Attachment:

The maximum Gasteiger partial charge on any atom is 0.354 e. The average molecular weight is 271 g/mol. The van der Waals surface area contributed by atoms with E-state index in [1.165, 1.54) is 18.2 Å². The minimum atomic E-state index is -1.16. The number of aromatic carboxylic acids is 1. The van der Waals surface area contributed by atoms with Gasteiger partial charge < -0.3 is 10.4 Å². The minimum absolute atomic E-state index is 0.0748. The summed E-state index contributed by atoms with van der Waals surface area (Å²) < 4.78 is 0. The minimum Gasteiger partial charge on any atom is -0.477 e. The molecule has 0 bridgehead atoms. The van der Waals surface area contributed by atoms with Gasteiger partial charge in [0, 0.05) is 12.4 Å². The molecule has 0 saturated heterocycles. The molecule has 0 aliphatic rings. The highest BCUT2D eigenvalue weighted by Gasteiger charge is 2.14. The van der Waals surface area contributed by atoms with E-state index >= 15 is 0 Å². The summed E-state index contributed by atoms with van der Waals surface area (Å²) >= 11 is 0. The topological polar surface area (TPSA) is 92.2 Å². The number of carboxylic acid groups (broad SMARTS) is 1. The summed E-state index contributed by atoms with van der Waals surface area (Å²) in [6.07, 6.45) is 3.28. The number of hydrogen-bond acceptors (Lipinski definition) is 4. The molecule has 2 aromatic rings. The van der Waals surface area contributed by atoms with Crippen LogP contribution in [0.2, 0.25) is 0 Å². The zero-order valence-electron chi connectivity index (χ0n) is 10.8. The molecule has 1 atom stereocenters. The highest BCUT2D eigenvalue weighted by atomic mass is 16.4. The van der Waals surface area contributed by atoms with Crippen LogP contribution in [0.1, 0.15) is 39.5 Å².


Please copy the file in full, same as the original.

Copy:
The maximum Gasteiger partial charge on any atom is 0.354 e. The average molecular weight is 271 g/mol. The van der Waals surface area contributed by atoms with E-state index in [1.165, 1.54) is 18.2 Å². The minimum atomic E-state index is -1.16. The number of aromatic carboxylic acids is 1. The van der Waals surface area contributed by atoms with Gasteiger partial charge < -0.3 is 10.4 Å². The minimum absolute atomic E-state index is 0.0748. The summed E-state index contributed by atoms with van der Waals surface area (Å²) < 4.78 is 0. The minimum Gasteiger partial charge on any atom is -0.477 e. The molecule has 0 bridgehead atoms. The van der Waals surface area contributed by atoms with Gasteiger partial charge in [0, 0.05) is 12.4 Å². The molecule has 0 saturated heterocycles. The molecule has 0 aliphatic rings. The highest BCUT2D eigenvalue weighted by Gasteiger charge is 2.14. The van der Waals surface area contributed by atoms with E-state index >= 15 is 0 Å². The summed E-state index contributed by atoms with van der Waals surface area (Å²) >= 11 is 0. The topological polar surface area (TPSA) is 92.2 Å². The number of carboxylic acid groups (broad SMARTS) is 1. The summed E-state index contributed by atoms with van der Waals surface area (Å²) in [6.07, 6.45) is 3.28. The number of hydrogen-bond acceptors (Lipinski definition) is 4. The molecule has 2 aromatic rings. The van der Waals surface area contributed by atoms with Crippen LogP contribution in [0.2, 0.25) is 0 Å². The zero-order valence-electron chi connectivity index (χ0n) is 10.8. The molecule has 1 atom stereocenters. The highest BCUT2D eigenvalue weighted by atomic mass is 16.4. The van der Waals surface area contributed by atoms with Crippen LogP contribution in [0.1, 0.15) is 39.5 Å².